As the Congress-led government in Madhya Pradesh faces a battle for survival as the Bharatiya Janata Party engineered defections in a bid to topple it, the speaker on Monday had an unusual excuse for refusing to conduct a vote of confidence in the assembly. He adjourned the house for ten days, accepting a submission from a minister who cited advisories against large gatherings in an attempt to contain the coronavirus outbreak.
This was one of several instances in which Indian politicians have used the unprecedented conditions created by the disease as an excuse to push their specific agendas.
This trend starts from the top. On Friday, Modi proposed that the leaders of the South Asian Association for Regional Cooperation meet via video-conferencing to discuss how to tackle Covid-19. While the meeting generated positive headlines for Modi, it is unclear if it will actually do much to battle the disease.
After all, SAARC is a moribund group with little capacity to undertake large actions. Modi proposed an emergency fund for SAARC – an unusually generous move given that the Indian public healthcare system itself has few resources to battle this emergency.
The decision generated some controversy. “I have no objections to an India-led SAARC approach to fighting Covid-19, but I think we must begin at home by providing better facilities for our own citizens who are sent to isolation wards,” argued foreign policy expert Happymon Jacob.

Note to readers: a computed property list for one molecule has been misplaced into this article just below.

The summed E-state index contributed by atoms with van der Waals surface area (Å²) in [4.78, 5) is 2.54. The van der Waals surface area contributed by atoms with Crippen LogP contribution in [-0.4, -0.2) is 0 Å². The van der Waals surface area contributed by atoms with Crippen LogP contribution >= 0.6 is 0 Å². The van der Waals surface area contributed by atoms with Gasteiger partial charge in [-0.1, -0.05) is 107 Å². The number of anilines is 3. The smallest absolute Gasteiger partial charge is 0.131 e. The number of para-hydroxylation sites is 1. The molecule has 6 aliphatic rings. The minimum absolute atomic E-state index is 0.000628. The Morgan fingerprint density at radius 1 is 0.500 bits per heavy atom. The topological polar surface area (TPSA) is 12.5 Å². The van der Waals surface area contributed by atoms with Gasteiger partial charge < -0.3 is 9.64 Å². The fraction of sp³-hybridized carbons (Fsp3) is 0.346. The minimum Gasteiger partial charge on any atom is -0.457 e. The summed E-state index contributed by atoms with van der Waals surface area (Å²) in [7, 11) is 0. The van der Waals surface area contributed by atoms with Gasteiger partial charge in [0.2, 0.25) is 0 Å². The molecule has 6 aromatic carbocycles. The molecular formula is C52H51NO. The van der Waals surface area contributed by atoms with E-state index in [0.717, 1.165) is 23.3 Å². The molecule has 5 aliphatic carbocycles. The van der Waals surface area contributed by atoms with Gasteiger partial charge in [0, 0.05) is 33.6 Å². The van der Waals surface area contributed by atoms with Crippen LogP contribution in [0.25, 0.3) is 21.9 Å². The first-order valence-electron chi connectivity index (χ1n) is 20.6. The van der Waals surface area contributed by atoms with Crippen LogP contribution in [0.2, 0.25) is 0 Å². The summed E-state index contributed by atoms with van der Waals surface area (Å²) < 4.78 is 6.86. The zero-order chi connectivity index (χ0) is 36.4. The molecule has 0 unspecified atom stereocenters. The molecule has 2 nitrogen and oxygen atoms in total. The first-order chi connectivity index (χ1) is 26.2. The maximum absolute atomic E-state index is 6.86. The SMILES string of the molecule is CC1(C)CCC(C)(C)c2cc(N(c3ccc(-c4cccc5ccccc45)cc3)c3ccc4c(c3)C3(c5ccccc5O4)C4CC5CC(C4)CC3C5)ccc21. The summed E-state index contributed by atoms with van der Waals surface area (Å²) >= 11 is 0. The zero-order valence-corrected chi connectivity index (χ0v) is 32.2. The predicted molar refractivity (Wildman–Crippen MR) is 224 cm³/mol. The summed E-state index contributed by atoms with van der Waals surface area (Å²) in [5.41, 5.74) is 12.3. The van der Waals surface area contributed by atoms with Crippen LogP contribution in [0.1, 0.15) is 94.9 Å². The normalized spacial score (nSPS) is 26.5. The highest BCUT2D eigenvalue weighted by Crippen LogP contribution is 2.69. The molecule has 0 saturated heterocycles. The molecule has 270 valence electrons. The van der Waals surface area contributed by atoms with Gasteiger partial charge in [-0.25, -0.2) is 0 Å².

Bangladesh trip postponed
This isn’t the first time Modi and the coronavirus have intersected with foreign policy. On March 9, Bangladesh said anxiety about the disease had caused it to cancel the inauguration of the birth centenary celebrations of its founder, Mujibur Rahman, at which Modi was billed to be the chief guest. However, speculation raged in Dhaka that the coronavirus was merely the honourable way out to avoid the massive anti-Modi protests were expected in Dhaka.
In Madhya Pradesh, at the time of publishing the article, the state governor had called for another floor test on Tuesday. But it was unclear whether he would be overruled by the virus one more time.
While the Madhya Pradesh trust vote was postponed due to coronavirus fears, in Andhra Pradesh an entire election scheduled for March 21-29 was postponed. The state election commission’s decision to push back the local body polls became controversial almost immediately. Chief Minister YS Jaganmohan Redy accused the commission of working at the behest of the Opposition since, he claimed, his party would have swept the polls were they to be held.
“It seems the state Election Commissioner is working at the behest of N Chandrababu Naidu,” claimed Reddy. “He was appointed when Naidu was Chief Minister and both belong to same caste.”
A similar controversy has arisen in West Bengal, where local body polls scheduled for later this month have been postponed on the suggestion of the ruling Trinamool Congress. The Communist Party of India (Marxist) has accused the Trinamool of “being scared of [the] people and avoiding election”.
This sort of politics isn’t unique to India. In the West, politics around the disease has revolved around themes such as xenophobia (the virus was named with the word “Wuhan” to emphasise its foreignness) or attacks on United States President Donald Trump from socialists. Some commentators claim that Trump is worried that the epidemic will hurt his reelection campaign. The United States goes to the polls in November.